Aug 24

Should you be using Wi-Fi?

Using Wi-Fi with important data is unwise

Is it time to drop Wi-Fi?

It seems like we are hard-wired to believe that Wi-Fi is somehow better, more progressive than being hard wired.

It’s true that in many ways in is more convenient. If you don’t have dedicated hardware in your meeting room that can access shared files, you’ll need to take your laptop for your presentation. (Oh, and seriously? Just take an old laptop, strip it of the inessentials, network it and keep it in the meeting room for presentations.) Need to do some research in a quiet room? Just pick up and go. Easy.

But that’s not the whole story. Being wired has a number of advantages. Chiefly, security and speed.


If you are using Wi-Fi, hopefully you are all using WPA encryption rather than WEP, because WEP is painfully easy to crack.  You don’t need any special equipment other than a suitable Wi-Fi adapter and a free program that’s easily available.

So pat yourself on the back if you are using WPA. Well, the same program referred to above can do the same trick, it just takes a little more persistence and time.

This means that all that confidential data buzzing round the ether is ripe for the picking.


Large file transfers can take a long time over Wi-Fi. Disruptively long. Plus, depending on how many people are using it at any given time, you could be sharing limited bandwidth with half the office.

And if you are all listening to streaming music at the same time, well…

This can lead to less than ideal behaviour, such as simply not bothering to save to secure networked storage and simply leaving on their desktop. This causes problems with document control and security.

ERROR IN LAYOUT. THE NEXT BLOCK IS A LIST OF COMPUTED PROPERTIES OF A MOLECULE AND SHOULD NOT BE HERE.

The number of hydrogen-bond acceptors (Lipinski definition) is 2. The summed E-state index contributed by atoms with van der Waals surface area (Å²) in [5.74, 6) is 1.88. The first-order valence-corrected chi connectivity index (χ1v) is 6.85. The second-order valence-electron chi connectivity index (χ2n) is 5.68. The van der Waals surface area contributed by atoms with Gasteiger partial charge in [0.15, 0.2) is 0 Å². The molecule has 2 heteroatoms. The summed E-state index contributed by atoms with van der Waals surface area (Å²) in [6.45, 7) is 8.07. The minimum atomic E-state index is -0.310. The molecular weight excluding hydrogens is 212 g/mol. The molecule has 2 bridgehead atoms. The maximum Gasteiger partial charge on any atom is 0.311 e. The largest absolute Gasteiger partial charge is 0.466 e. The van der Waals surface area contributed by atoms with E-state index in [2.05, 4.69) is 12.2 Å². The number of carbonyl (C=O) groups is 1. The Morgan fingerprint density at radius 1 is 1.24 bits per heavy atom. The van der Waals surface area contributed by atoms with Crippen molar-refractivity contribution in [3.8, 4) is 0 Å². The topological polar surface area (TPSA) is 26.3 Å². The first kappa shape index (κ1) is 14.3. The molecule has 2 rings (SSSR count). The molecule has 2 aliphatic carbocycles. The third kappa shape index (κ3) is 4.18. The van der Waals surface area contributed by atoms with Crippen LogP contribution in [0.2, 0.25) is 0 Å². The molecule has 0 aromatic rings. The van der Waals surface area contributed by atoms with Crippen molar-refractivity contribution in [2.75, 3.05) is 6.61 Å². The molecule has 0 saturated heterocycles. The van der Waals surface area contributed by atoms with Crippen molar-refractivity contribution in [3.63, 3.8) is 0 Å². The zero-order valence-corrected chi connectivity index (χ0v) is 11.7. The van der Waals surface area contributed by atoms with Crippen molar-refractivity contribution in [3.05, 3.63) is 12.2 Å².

And in my experience, VPN doesn’t like Wi-Fi too much. It places a lot of demand on bandwidth, and if the connection is dropped, so is the VPN. Annoying.

Finally, Wi-Fi is subject to interference from all sorts of devices and structures, as you may have noticed while wandering around your office.

Getting wired

So what’s the cheapest ways of rectifying this problem?

It depends on the size of your office, and the location of your broadband router.

If you are a very small office, then there most likely Ethernet ports on your router. A few cables and you ready to go. (Don’t spend too much on them, there’s very little difference in quality for all the variety of costs.)


Having the whole office professionally cabled can be an expensive affair, we are talking thousands. Definitely worth considering if you have the finances to do so.


If you have spare wi-fi routers, you can use these to connect various machines and printers together. Make sure it’s connected to the internet, of course! Otherwise, they are not expensive, and provide a suitable method for hardwiring your office.


Switches are slightly simpler devices, but are useful for creating local networks.

Don’t go for ‘docking stations’.  These are those devices that sit on your desk and allow you to simply pop your laptop in, providing your Ethernet connection, power supply and probably hooked up to to a monitor as well. They are rarely compatible, nor cheap, and should you constantly be looking for the best deal for replacements in the future, you’ll soon find them redundant. You can find cheap and efficient cable tidies and organisers, and it might be worth buying a spare charger for when you are on the move.

From a health and safety point of view, make sure that the cabling is carefully placed. Around the edges of the floor, or tidily placed between conjoining desks.

Finally, it’s important that you inform everyone in the office that there is new cabling, and point out where it is. This includes contractors such as cleaners!



Image courtesy of Freedigitalphotos.net